David Graf | Pushing BMX


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Photos by  David Graf | Fifteen BMX

David Graf | Pushing BMX


Follow David Graf on Instagram | Facebook

Photos by  David Graf | Fifteen BMX

One of our favourite people to fire questions at is Switzerland’s David Graf, he always responds with considered answers, speaks his mind and is not opposed to ruffling some feathers. David Graf is good for BMX!

So, with that in mind, we caught up David after his recent excursion, in an officially capacity, to the mega MTB Worlds in Switzerland … was there anything BMX could learn from the MTB world?

David Graf - MTB Worlds TV Host - David Graf
David Graf - MTB Worlds People - David Graf
David Graf - MTB Worlds Prep - David Graf

15: You’re just back from your first professional commentating job at the 2018 Downhill MTB Worlds in Switzerland … if we recall correctly, you’ve had some opinions on commentators in the past, did the experience change that at all?

Graf: Actually, it was my first paid commentary job. I did the same thing for Swiss television back in 2012 for the BMX race at the London Olympics. So I kind of knew what to expect. This is also why I did speak out with some opinions about the commentators in the past … and still do 😉

Going into MTB Worlds as the ‘Downhill  Expert’ was kind of weird, I’m not sure why they asked me. I’ve done one Downhill race myself but I was ready for the challenge and did a lot of research to not let them down.

I knew my colleague was a professional and would be prepared, but mostly for the Swiss riders. So I focused on the other 100 riders and mostly on the top 20 guys, it worked out pretty well.  Four hours in the booth went by quickly. I did get really good feedback so far.

This experience didn’t really change my opinion on what I said in the past. If anything, I still believe with more preparation and a better game plan the level of commentary could be upped another notch. But, I know how difficult it is to get information in the BMX scene, this is much easier on the MTB side.


15: The event looked huge, on a completely different level to BMX Racing, did it surprise you?

Graf: It was huge, I expected a big event. I have been at previous MTB Worlds as an athlete myself but this was on another level. Officially there were 64k spectators over four days and more than 24000 on Saturday alone. It surprised everybody!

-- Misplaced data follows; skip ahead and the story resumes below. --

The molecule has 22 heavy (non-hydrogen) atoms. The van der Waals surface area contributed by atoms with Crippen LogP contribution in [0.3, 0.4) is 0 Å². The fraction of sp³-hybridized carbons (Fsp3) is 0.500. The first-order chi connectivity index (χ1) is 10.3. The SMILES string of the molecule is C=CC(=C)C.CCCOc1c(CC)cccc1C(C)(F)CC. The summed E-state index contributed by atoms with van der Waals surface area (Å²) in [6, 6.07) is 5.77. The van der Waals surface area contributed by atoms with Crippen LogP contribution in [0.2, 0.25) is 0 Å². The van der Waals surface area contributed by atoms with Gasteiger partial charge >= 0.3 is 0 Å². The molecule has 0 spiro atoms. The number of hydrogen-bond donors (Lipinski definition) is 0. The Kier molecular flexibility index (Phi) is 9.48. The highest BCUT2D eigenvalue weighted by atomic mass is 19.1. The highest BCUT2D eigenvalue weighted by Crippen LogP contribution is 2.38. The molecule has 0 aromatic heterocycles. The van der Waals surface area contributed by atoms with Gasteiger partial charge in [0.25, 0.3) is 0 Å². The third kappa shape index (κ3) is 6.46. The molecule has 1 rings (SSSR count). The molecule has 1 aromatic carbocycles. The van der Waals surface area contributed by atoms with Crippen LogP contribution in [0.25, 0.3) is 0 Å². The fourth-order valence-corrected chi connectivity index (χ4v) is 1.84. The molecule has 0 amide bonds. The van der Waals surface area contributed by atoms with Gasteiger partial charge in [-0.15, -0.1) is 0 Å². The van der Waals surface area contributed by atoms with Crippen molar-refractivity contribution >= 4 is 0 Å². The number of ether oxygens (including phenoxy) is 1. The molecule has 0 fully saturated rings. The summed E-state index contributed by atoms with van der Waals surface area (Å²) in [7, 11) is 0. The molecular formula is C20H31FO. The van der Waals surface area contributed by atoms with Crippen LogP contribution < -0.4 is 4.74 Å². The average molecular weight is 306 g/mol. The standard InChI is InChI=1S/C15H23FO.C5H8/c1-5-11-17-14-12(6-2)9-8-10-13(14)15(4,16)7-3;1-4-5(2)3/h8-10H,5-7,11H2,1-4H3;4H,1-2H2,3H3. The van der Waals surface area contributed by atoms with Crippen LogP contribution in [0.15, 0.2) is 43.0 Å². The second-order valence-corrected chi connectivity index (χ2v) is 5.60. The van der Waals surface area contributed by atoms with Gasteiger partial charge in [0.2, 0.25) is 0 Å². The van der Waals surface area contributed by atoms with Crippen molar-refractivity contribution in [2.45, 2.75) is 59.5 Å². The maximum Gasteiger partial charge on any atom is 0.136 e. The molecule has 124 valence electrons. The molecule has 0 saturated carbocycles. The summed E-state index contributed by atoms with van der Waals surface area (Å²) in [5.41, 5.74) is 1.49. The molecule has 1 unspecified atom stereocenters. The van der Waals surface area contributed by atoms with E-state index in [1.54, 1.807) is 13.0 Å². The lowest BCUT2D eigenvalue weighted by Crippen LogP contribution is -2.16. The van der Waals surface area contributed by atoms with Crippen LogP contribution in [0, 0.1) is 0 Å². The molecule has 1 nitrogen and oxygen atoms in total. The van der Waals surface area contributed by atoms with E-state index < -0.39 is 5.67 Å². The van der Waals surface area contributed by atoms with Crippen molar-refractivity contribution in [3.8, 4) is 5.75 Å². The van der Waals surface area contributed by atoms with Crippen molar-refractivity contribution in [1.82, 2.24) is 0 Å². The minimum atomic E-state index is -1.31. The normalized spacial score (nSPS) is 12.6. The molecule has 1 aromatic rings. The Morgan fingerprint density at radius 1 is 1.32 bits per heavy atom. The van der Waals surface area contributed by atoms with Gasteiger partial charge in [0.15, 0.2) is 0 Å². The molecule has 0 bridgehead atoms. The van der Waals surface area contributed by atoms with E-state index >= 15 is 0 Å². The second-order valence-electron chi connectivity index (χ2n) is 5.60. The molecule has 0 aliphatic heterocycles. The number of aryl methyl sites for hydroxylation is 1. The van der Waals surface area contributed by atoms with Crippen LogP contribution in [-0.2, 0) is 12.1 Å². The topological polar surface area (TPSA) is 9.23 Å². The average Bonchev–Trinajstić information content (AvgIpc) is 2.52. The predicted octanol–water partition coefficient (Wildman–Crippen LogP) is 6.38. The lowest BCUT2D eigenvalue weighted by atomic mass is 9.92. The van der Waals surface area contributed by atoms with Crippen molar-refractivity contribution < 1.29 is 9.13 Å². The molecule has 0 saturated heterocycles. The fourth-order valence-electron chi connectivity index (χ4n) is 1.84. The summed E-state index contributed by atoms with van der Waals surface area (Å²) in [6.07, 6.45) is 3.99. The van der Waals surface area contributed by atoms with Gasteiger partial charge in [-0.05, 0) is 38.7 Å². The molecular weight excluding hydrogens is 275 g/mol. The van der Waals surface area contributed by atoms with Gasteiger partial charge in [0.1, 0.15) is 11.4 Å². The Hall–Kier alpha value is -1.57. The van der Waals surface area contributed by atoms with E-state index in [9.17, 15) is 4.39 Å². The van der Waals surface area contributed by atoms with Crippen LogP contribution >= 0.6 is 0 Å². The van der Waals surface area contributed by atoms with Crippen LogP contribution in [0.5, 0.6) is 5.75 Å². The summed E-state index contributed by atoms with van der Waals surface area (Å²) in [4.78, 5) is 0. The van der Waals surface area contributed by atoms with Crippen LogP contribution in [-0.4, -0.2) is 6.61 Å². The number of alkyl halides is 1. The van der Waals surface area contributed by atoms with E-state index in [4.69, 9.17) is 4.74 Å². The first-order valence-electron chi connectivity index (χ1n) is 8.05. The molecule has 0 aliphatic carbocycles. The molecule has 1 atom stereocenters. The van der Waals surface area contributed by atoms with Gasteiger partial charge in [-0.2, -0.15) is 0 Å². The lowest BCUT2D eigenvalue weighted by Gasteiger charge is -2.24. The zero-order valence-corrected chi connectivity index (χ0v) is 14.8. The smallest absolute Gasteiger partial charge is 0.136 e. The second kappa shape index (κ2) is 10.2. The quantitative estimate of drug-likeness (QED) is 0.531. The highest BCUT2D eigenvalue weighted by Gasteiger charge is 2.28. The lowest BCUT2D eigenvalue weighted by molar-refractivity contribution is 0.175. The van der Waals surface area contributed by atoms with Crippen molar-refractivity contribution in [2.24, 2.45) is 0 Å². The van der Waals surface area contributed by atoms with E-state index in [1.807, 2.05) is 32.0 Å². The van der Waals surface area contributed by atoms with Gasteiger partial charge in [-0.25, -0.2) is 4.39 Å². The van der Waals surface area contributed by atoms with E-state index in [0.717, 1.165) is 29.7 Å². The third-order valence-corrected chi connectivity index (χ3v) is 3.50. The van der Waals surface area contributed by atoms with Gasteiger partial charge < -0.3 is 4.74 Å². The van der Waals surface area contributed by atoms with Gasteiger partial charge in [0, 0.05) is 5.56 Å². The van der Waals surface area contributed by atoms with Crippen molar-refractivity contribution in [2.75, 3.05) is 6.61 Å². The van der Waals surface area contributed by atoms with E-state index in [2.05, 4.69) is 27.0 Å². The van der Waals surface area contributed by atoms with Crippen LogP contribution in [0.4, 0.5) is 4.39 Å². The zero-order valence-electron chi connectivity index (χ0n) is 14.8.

15: What are the MTB people doing that BMX could learn from? Why do you think MTB has such a huge following but BMX Racing can’t seem to entice the general public on an ongoing basis?

Graf: BMX will never be able to attract these kinds of masses I think. MTB has such a big background from everyday riders that are keen to go watch the best in the world. This is missing in BMX, we need more people involved to start with. More tracks with good clubs. Plus, these should be open to the public to just take a lap or two whenever they want, with whatever bike they come across the facility on.

What are they doing differently? As I’ve said it’s much easier to get information in MTB scene than in the BMX scene. This is a big part of it in my eyes. VitalMTB, Pinkbike, Dirt, MTB-News … all these sites provide phenomenal content. They dive into details so much more than what anyone does in BMX and this grows the interest in people to see it live.

I know this has a lot to do with the market being much smaller, less money for websites to create good content. But, I think it is simple. We need to find a way to create more BMX race fan enthusiasts. The MTB Fans that come out with chainsaws and costumes would not come out if there was the same amount of coverage over the season as there is in BMX. They create a hype and we don’t even get our small ones to watch the stream online.